Restoring landscapes across the Mount Alexander Region

Our majestic paddock trees

Posted on 23 September, 2015 by Connecting Country

Connecting Country Works Crew Member, Ned Brook, shares his love to our mighty paddock trees…

I noticed you out of the corner of my eye. I wasn’t supposed to be looking for you, we were meant to have our attentions on a malfunctioning drainage pipe, but I saw you all the same.

I saw you as we were driving over toward Maldon. The area surrounded on three sides with metamorphic mountains and a depression in between. This is where I found you.

I turned, after I caught a glimpse of you, and witnessed your full majesty. Standing there, tall and strong, healthy. A Yellow box. A beacon to birds and wildlife all around you. I was so taken back by you that I couldn’t concentrate on the pipe.

Holy Goat Cheese and Sutton Grange Organic Farm

Big Yellow

I thought to myself, you stand there, tall and magnificent, providing invaluable services to all around you. To the farmer who relies on you to keep that troublesome water table down below. To the birds who you feed, in their thousands, that visit you every year. To the koalas, possums, phascogales who you protect. Not to mention the teeming insects that live within and use your trunk and bark as a home.

It impressed me how you stand and provide this service with little need or thanks. But you’re beyond that aren’t you, you’ve been here far longer than any of us.

But there is something you need, that we can help with. You have a few friends in the paddock with you, some equally aged and wise old things that I’m sure you converse with regularly. But what about the young ones? Where are your children? Who’s there to take up the reigns when you finally decide to take a final rest? What you need is a fence.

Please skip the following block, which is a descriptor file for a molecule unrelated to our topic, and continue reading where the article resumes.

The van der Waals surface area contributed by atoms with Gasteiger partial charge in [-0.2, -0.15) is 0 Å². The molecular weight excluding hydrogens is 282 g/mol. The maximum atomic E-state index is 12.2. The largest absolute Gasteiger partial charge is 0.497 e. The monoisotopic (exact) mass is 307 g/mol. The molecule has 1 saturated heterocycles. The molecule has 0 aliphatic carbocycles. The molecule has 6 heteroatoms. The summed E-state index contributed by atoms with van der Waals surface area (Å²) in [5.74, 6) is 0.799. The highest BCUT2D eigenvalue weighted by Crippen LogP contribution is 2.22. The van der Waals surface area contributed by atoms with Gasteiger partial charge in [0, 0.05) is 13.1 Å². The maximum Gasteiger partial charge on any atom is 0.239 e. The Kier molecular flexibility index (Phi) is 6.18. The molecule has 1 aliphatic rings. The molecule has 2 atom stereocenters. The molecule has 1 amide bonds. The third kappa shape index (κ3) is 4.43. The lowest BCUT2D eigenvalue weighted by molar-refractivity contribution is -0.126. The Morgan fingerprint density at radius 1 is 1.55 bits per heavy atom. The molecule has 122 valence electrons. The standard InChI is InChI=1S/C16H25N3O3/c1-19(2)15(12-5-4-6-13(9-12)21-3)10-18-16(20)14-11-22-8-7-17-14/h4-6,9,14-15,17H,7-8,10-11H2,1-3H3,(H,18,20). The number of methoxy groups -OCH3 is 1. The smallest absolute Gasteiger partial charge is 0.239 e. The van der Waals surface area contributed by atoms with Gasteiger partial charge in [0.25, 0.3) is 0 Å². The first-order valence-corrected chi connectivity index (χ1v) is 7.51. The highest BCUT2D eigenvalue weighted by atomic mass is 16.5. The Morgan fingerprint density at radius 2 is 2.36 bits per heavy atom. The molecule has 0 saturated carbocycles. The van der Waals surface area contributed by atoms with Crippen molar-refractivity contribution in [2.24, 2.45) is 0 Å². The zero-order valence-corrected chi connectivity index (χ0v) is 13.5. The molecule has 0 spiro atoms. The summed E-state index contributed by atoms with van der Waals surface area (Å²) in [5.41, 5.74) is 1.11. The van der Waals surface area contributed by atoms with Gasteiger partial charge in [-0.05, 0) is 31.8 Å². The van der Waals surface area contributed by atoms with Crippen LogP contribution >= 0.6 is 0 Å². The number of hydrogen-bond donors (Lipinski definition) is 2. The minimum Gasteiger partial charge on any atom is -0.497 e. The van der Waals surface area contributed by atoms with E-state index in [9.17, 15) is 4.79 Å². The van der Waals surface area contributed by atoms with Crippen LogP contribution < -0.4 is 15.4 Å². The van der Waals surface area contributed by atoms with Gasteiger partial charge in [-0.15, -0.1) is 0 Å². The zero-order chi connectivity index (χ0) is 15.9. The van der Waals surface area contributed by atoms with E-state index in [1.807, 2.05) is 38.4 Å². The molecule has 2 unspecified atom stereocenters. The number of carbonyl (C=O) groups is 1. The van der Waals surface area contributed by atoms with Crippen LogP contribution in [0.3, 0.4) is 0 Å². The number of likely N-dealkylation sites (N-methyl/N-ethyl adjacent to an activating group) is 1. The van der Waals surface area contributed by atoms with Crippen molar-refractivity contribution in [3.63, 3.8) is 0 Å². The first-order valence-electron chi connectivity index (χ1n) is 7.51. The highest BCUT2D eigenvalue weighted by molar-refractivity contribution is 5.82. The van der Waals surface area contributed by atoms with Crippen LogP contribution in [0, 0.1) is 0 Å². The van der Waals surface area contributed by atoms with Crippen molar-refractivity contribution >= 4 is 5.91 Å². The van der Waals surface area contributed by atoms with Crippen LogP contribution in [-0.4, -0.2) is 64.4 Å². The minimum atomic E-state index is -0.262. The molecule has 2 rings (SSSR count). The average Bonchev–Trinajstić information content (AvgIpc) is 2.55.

We’ve helped out some brothers and sisters of yours, in a special paddock over in Sutton Grange. We planted friends for them, young boisterous things that will settle down with age. And we fenced them in, to protect them from the wandering cattle and mischievous sheep. But we wouldn’t even need to do this for you. All you need is a fence, some room to grow, and you’d do the job yourself.

3 responses to “Our majestic paddock trees”

  1. Paul Hampton says:

    Lovely piece Ned. Concise and compelling. This is an issue that needs more attention, research, action before we lose them.

  2. Karoline Klein says:

    Hello Ned, Hello Graham,
    agree – much of our beautiful landscape relies on those old giants. As Ned says – ” all you need is a fence – some room to grow”. For paddocks where landholders may not want to give up too much of their land for larger revegetation areas, I have been thinking that a trial should be started to fence off plots downwind from the prevailing wind direction, perhaps 20 x 20 m and let nature “do the job istsself”. The right distance balancing spread of seed and closeness to the existing tree would be critical, as many young seedlings are negatively affected by the old dominating tree.

    Would be good to get a trial site up and going.

  3. Graham Connell says:

    this is a passion of mine to start to rejuvenate paddock trees
    very interested in this discussion have ideas on how to do it but would love to talk to like minded people on the best way to go about it

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